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Investing.com Weekly Wrap-Up 08 March 2013

March 8th, 2013
in contributors

by Investing.com Staff, Investing.com

U.S. stocks extend gains on bullish jobless data; Dow rises 0.47%

U.S. stock prices closed at record highs for a fourth consecutive day on Friday after the U.S. government reported that the economy created far more jobs investing.com-logothan expected in February. 

At the close of U.S. trading, the Dow Jones Industrial Average finished up 0.46%, the S&P 500 index ended up 0.45%, while the Nasdaq Composite index rose 0.38%.

Follow up:

The U.S. private sector added 246,000 jobs in February, beating expectations for a 167,000 increase, following January's 140,000 rise.

The headline unemployment rate fell to 7.7% in February from 7.9% in January, beating analysts' calls for the rate to remain unchanged.

The data came a day after the Department of Labor said that the number of individuals filing for initial jobless benefits fell by 7,000 to 340,000 last week, defying expectations for an increase of 8,000 to 355,000.

The numbers sparked heavy demand for dollars on sentiment the Federal Reserve will wind down stimulus programs designed to create job demand by flooding the economy with liquidity to encourage investing.

The Fed is currently running a USD85 billion monthly bond-buying program known as quantitative easing, which weakens the dollar as a side effect, and Friday's jobs report stoked sentiments that such programs may wrap up sooner rather than later.

Leading Dow Jones Industrial Average performers included Walt Disney, up 1.88%, McDonald's, up 1.66%, and Home Depot, up 1.58%.

The Dow Jones Industrial Average's worst performers included Bank of America, down 1.55%, Intel, down 1.37%, and JPMorgan Chase, down 0.89%.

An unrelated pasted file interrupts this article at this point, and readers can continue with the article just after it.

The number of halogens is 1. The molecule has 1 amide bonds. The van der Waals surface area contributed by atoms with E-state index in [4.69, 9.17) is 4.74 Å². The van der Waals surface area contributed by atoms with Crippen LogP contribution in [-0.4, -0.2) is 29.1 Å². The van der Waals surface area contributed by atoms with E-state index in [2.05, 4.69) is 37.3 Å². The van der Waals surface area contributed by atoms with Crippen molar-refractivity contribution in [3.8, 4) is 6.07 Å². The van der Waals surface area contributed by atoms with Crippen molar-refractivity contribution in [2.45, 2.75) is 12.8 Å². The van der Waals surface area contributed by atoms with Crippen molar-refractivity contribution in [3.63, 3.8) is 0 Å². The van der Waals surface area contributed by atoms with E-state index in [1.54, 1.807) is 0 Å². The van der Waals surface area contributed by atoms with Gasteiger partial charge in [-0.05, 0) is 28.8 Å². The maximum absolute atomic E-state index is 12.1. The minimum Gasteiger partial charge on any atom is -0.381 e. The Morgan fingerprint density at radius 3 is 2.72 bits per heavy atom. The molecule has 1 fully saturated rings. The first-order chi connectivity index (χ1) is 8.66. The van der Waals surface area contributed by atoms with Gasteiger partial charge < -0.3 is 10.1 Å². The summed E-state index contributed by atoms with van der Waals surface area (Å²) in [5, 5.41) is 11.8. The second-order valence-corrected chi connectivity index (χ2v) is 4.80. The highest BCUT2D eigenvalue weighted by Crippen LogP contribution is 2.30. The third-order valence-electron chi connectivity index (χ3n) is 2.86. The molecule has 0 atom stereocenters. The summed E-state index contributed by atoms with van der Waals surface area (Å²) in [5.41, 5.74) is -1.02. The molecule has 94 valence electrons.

European indices, meanwhile, finished higher.

After the close of European trade, the EURO STOXX 50 rose 1.41%, France's CAC 40 rose 1.22%, while Germany's DAX 30 finished up 0.59%. Meanwhile, in the U.K. the FTSE 100 finished up 0.69%.

Forex

The dollar firmed against most major currencies on Friday after the U.S. government reported that hiring took place at a much faster pace in February than expected, which sent investors chasing dollar positions on sentiments monetary stimulus measures may expire soon.

In U.S. trading on Friday, EUR/USD was down 0.82% at 1.3001.

The strong U.S. employment numbers sparked heavy demand for dollars on sentiment the Federal Reserve will wind down stimulus programs designed to create job demand by flooding the economy with liquidity to encourage investing.

The Fed is currently running a USD85 billion monthly bond-buying program known as quantitative easing, which weakens the dollar as a side effect, and Friday's jobs report stoked sentiments that such programs may wrap up sooner rather than later.

Meanwhile in Europe, Germany's official industrial production rate came in flat for January, missing expectations for a 0.5% rise and well below a 0.6% increase the previous month.

Elsewhere, China reported that its trade surplus narrowed in February, coming in at USD15.3 billion from a USD29.2 surplus the previous month.

Analysts had expected the trade balance to fall into a deficit of USD8.8 billion last month.

The greenback, meanwhile, was up against the pound, with GBP/USD trading down 0.60% at 1.4925.

The dollar firmed against the yen, with USD/JPY trading up 1.27% at 96.03 after hitting highs not seen since August of 2009, and was up against the Swiss franc, with USD/CHF trading up 0.95% at 0.9516.

The dollar was mixed against its cousins in Canada, Australia and New Zealand, with USD/CAD down 0.01% at 1.0292, AUD/USD down 0.31% at 1.0236 and NZD/USD trading down 0.91% at 0.8209.

The dollar index, which tracks the performance of the greenback versus a basket of six other major currencies, was up 0.79% at 82.77.

The dollar soared to highs against the yen not seen since 2009 on Friday after U.S. jobs data far surpassed expectations and fueled talk the Federal Reserve will wrap up stimulus measures that weaken the greenback by design to spur recovery.

In U.S. trading on Friday, USD/JPY was trading at 96.02, up 1.24%, up from a session low of 94.78 and off a high of 96.56.

The pair was likely to find support at 94.78, the earlier low, and resistance at 97.78, the high from Aug. 7, 2009.